Alex Mair, who died last week at 91, was one of the few voices at the old General Motors who warned against the quality lapses that factored into the company's long market share slide.
Mair retired in 1986 after 47 years at GM, finishing his career as group executive in charge of the technical staffs. Earlier he ran both the Pontiac and GMC divisions. In a 1999 interview with Automotive News, Mair provided insights into GM's decline. This excerpt reflects how boom can plant the seeds of bust when the allure of short-term profits obscures long-term self interest.
GM was widely criticized for its poor quality in the 1970s. What efforts did you make to improve it?
In '75 I joined Pontiac, and in '76 we introduced the first generation of downsized cars. I didn't like the quality, and I gathered up a small group of people, maybe four or five, who saw as I did, to go into the plants and figure out where the problems were.
Well, we had a great year in 1977. We were selling cars like mad, and there was a shortage. Can you imagine telling a plant manager that his quality was bad when most of his phone calls were from some irate customer who wanted to know where the hell his Bonneville Brougham was?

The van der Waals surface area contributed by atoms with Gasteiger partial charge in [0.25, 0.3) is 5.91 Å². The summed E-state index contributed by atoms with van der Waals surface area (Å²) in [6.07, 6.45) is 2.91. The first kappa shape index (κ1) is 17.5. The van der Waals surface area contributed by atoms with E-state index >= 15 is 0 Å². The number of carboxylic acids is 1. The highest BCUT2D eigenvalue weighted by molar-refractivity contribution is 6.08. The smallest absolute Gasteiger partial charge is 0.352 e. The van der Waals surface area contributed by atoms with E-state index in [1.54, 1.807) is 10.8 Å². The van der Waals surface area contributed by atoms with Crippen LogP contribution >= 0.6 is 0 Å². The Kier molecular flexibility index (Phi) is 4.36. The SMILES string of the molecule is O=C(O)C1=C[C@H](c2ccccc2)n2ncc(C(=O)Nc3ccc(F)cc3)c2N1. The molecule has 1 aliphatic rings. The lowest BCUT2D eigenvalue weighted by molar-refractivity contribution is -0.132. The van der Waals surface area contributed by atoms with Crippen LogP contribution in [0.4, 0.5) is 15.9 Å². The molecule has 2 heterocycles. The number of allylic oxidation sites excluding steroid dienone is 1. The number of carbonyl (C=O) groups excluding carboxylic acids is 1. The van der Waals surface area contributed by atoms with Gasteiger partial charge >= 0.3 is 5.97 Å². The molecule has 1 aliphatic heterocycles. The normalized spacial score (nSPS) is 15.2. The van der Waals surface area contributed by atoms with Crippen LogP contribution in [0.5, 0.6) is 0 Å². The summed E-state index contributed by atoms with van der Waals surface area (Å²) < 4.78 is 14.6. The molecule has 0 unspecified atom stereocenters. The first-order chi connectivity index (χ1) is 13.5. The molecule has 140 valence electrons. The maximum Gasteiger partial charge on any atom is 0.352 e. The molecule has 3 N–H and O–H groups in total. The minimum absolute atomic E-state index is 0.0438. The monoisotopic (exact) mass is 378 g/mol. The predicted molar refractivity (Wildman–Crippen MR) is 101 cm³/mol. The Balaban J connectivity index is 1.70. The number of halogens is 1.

Why didn't the growth of imports change things sooner?
"It was hard to sell the upper management on the quality of the Japanese cars. I brought in Japanese and German cars, and many of the managers and union people wouldn't even look at them. The excuses were amazing. They said, 'I was in the war,' or 'It's easier to build smaller cars.'
"We started a program internally at Chevrolet of dismantling cars. People say GM didn't care about quality. We knew where the gaps were."